Prior to the Charter change of 1995, the City had five wards,one of which was comprised mainly of University dormitories and housing. The City elections were held in February(primary) and April (General) and were stand alone elections. Student interest and participation in City elections was greater then because school was in session when the elections were held, a student could be elected to the City Council -and many were, and voter registration rules then made it easier and more likely for students to register to vote at the jurisdictions they lived in while attending school.

    The election of November 2008, saw the greatest registration and voter participation by students since the new Charter took effect. The two student dominated precincts voted for Obama 6 to 1 and 12 to 1 over McCain and one of the precints had 69% of it’s registered voters vote – the highest participation rate of any City precinct.

  28. egpenet
    Posted December 12, 2008 at 8:17 am | Permalink

    I very much like Prof. Mark’s tagline … One City, One University, One Common Future.

    How do we get the Chamber, VCB, City Government, our two DDAs, the Depot Town Merchants, and the downtown D.A.Y. to come up with something like that to help characterize the City to visitors, as for ourselves, as well?

    While we have distinct areas within the City with their own walkability and unique “brands” … Downtown … Depot Town … EMU Campus/University Village/Cross Street … looking forward in time how do we pull all of that together to market this City and its new directions?

    “The City That Works” … may be true … but it doesn’t say who WE are.

    All of these many elements mentioned above, plus residents and others, will be coming together in active Blueprint Committees in January to begin this process.

    To find out how critical this issue is for business and economic development, ie. jobs in Ypsilanti … Google Ypsilanti and report back if you can find a clear and coherent statement that really nails who we are and what makes us unique.

    Unrelated … Thanks to the Republicans this factory will self-destruct in 15 seconds.

  29. maryd
    Posted December 12, 2008 at 12:03 pm | Permalink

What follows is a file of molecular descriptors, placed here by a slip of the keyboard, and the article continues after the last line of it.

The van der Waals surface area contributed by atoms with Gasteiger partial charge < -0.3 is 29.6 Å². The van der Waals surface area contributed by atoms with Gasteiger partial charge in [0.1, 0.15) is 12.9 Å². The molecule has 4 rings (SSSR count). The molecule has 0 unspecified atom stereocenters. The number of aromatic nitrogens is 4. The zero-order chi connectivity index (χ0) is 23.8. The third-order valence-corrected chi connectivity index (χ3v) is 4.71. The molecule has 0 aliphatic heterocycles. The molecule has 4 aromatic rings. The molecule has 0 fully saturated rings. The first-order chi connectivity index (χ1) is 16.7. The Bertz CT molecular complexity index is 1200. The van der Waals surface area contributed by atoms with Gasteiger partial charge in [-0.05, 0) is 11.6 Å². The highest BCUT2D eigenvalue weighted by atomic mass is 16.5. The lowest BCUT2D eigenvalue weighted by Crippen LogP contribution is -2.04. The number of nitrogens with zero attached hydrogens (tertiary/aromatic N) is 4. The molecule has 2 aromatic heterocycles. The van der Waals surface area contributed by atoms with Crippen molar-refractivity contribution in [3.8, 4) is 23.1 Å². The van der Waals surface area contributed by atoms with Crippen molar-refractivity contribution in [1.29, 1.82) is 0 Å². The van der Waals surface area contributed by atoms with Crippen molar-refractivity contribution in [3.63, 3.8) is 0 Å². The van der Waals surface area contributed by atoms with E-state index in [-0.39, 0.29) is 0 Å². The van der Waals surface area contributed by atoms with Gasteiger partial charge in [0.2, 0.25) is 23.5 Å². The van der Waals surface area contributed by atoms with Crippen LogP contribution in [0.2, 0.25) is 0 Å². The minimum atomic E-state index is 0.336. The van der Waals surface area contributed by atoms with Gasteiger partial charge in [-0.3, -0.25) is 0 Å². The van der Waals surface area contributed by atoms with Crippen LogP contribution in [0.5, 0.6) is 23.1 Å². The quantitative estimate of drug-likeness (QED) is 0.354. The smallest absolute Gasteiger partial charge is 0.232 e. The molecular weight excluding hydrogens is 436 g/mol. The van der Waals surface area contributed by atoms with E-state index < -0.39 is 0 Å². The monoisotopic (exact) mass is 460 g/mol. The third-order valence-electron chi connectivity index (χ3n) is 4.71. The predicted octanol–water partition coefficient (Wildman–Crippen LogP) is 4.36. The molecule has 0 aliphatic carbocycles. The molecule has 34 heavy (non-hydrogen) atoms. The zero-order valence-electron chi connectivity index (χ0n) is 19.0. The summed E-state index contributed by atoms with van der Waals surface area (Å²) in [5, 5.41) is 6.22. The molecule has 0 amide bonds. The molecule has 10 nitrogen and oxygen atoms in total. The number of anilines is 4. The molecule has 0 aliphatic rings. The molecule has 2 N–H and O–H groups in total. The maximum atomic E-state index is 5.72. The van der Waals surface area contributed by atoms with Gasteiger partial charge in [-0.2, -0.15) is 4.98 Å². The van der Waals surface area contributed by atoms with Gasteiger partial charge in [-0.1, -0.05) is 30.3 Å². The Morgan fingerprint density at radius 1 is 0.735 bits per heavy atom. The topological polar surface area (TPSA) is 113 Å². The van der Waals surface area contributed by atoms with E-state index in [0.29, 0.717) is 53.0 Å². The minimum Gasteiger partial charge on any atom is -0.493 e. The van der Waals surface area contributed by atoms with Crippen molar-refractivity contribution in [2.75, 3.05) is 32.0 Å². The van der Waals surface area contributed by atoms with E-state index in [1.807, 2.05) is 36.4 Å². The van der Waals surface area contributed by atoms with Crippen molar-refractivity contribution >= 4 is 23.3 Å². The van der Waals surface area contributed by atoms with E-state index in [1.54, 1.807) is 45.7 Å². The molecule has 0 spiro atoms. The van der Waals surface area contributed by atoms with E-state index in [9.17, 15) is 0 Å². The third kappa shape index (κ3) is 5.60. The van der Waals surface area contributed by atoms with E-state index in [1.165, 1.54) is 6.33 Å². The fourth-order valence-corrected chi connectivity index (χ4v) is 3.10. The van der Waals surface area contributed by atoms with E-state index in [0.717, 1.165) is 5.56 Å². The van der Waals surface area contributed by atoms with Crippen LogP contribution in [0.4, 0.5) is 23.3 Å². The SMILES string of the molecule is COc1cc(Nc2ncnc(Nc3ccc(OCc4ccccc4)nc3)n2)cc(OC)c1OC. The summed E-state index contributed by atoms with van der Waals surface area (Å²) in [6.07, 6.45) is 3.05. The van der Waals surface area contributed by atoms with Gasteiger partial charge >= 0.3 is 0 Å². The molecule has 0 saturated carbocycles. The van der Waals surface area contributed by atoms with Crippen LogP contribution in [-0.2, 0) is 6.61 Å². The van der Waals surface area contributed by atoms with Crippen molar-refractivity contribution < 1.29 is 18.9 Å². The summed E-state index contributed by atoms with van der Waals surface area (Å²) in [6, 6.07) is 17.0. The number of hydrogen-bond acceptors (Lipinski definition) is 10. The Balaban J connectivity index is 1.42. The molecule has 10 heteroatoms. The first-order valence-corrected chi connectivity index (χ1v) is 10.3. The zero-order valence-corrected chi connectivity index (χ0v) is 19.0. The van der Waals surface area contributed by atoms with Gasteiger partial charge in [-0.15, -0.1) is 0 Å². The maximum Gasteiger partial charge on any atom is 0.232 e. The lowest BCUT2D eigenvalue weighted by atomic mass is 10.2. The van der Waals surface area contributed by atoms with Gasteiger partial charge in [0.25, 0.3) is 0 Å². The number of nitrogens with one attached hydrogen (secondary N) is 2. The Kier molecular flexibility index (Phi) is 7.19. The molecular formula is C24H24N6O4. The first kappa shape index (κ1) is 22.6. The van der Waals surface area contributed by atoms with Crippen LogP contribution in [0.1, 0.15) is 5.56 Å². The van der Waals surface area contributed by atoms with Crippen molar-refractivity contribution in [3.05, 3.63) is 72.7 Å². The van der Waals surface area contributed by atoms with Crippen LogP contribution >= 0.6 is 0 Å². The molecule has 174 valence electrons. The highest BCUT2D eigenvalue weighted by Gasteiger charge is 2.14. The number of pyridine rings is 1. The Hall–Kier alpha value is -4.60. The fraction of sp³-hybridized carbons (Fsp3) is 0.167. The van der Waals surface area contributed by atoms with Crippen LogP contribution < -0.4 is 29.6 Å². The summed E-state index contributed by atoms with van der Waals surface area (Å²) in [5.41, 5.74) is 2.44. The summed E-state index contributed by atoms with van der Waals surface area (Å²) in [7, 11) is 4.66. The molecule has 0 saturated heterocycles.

Kazoo says
    “Ok KM. If you like it you like it. Won’t argue with you there. Do you have children though? Because if you are sending them through YPS or WRPS, you might want to re-think that Ypsi pride.” What total crap.

    How little you know Kazoo, you show ignorance, with your re-think. From a mother of 5, the last one graduating from YPS in 2009. Yes us poor folks are managing to educate our kids too, just fine.

  30. Posted December 12, 2008 at 2:33 pm | Permalink

    Ypsi would be OK if it were a super deal in property taxes. As it stands, it’s a dump given how much you guys have to pay. There are better places (and schools) for much less money.

    Not ripping on Ypsi, but I don’t think it’s worth the price.

  31. Kazoo
    Posted December 12, 2008 at 4:18 pm | Permalink

    RE: MaryD

    Look, I’m not trying to say people don’t do well or like Ypsi, but the fact is it is a shitty town compared to A2. This is evident by lower test scores, graduation rates, poverty levels, economy, crime (yes, crime per capita) home prices, school athletics, and the list goes on and on.

    This can’t even be argued. Now, yes Ypsi does have character and pride and no its not as bad as people think, but people also need to appreciate it for what it is, instead of what it isn’t.

    And trust me, I say all this as an Ypsi resident.

  32. egpenet
    Posted December 12, 2008 at 4:26 pm | Permalink


    Love that!

    I wrote earlier about the need for a “brand,” well, this is a start. Gets us pretty far away from “The City That Works” … and it’s in the right direction, too.

    We’re “shifty” here because the government “shifted” their social services operations here and we went through several “busts” with factories and our working men and women have suffered greatly. We’re working on all of that by “shifting” one more time to get new businesses and arts and entertianment downtown. I LIKE the progress, Kazoo. ‘Bout you?

    How’bout this … grab hold of the rearview mirror in your head and yank it off of the windshield surround so you can see forward better. Drive a little faster, keep your eyes ahead and the past won’t bite you in the butt so much.


  33. Old Goat
    Posted December 14, 2008 at 3:28 pm | Permalink

    Let me see now, AA has Klan Rallies, Naked Mile, Hash Bash, Sno-emergency routes (means: no plow your street sucker), and a few other similar and wonderful things which I can’t remember at present. So all hair A-squared, the champions of the rest!